Good day! My name is Michaela Adeline Cozad. I am an artist, primarily a painter. I just recently graduated with my BFA from the University of Central Oklahoma, and now am taking on the oh so dreaded task of having to "do something" with my degree and overall life.
Though my paintings aren't earning any income right now, I have been blessed with time to create. My days consist of painting in my little bedroom studio, learning new techniques, (Right now I'm learning to embroider. I find textile art fascinating.) and reading about the antics of Modern (20th century) Art.
My husband, who is still in school, and I are living frugally but comfortably. God has blessed us with opportunities of hard, manual, good ol' fashioned labor. Life right now is not conventional, but it is good. However, this is not the point of this post.
As I was painting today, I got to thinking about one of the biggest comments people made when I mentioned I was in art school: "Wouldn't you rather save your art as a hobby and get a different career for a job? Won't you fall out of love with painting once you have to start making a living with it." I suppose these inquiries popped up in my memory today, since I'm not really making a living off my art, yet, and life is full of uncertainty. Nonetheless, I want to comment on this well-meaning, but cynical advice.
No. I will never fall out of love with painting. Plain and simple. When I got (and continually get) asked this question, it makes me wonder... 1. Is our society so mechanical and capitalistic that a career is just something one does to earn, and therefore is automatically supposed to despise? Or 2. Is it just because of the abstract concept of having an "art career", since an art degree doesn't equal a specific "job" per say? For the sake of society, I hope it's the latter. It's a sad world to live in when the individual choice one makes over what to do with his or her life equals in trudging despair and misery.
Now don't get me wrong, I completely understand where this question comes from. I don't even get frustrated when I'm asked, because I know it is out of genuine interest and concern for me. However, I do not believe people understand the insatiable passion I have for painting. The elation I feel as I problem solve, analyze, and watch a piece come alive is invigorating! It is much more than "painting a pretty picture." Which brings me to another point. Painting (art making in general) is a passion, but it is also work.
I could easily spend a full 8+ hour work day in the studio, if my husband and best friend would let me. (I am forced to take hourly breaks due to toxicity and fumes. Unfortunately, a cracked window in a small bedroom is not conducive to consistent painting for hours at a time.)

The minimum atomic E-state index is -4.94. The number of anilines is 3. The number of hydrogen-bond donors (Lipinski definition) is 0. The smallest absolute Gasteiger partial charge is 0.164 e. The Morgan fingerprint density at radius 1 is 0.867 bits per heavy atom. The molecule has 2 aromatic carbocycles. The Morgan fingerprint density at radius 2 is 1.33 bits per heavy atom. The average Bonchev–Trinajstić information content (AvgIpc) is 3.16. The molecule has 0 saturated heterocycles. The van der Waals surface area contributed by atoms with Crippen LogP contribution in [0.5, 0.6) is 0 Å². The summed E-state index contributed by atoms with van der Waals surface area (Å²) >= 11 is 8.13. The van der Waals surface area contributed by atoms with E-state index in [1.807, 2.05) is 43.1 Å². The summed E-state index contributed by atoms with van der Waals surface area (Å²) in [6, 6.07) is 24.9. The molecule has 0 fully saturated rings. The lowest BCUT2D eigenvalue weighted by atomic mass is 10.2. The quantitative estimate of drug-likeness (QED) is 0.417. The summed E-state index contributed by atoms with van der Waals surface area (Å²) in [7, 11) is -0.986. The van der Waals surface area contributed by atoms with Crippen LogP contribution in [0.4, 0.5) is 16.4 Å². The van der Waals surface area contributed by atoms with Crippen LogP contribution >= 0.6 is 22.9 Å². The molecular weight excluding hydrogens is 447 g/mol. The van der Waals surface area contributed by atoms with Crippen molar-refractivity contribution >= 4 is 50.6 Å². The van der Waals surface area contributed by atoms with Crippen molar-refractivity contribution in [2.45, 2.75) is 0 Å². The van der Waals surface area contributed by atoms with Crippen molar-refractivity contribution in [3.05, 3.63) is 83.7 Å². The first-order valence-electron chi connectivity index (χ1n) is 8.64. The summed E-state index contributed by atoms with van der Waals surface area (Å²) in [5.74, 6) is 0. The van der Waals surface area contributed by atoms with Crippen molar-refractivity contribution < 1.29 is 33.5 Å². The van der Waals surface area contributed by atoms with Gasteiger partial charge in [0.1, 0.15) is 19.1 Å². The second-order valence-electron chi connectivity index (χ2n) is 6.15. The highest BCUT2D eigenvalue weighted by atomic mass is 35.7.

Talk to any artist, and he or she will tell you that the hours of labor put into a piece easily is more than a full time job. The work is also both mental and physical (and for me, sometimes frenzies of emotional as well). Artists must have the technical skills in order to create a piece, but also analyze and think critically regarding work and concept. "How does the piece I am creating visually represent what I'm trying to convey?" "Does my choice of materials relate to the concept, or are they contradicting each other?" "How will this piece effect the space in which it's displayed? How will it potentially effect the viewer?" "OH! My piece fell off the wall a few days before exhibition and broke! How do I repair it???" (True story. Horrific Story.)
These questions aren't typically relevant for the general populace to consider, However, the considerations artists make directly affects how you, the viewer, experiences the art. And all this work is just the creating process. It doesn't include the promotion, installation, sales, etc. With all that being said, yes, art making is a job.
I am going to work every time I go to the studio. Yes, I do get frustrated at times with my paintings. Some days in the studio are exponentially harder than others, and yes, sometimes I do leave tired and exasperated. However! That is life. With whatever you choose to do, some days and some experiences are going to be more tolling than others. I choose to work through those hard studio days (with the solace of prayer and sometimes ice cream), and get back to work in the studio the next day. The minor set back of a hard day's work does not negate the joy I experience overall. So no, I will not fall out of love with my job. And I personally believe, that anyone who is doing something they are passionate about, will not fall out love either.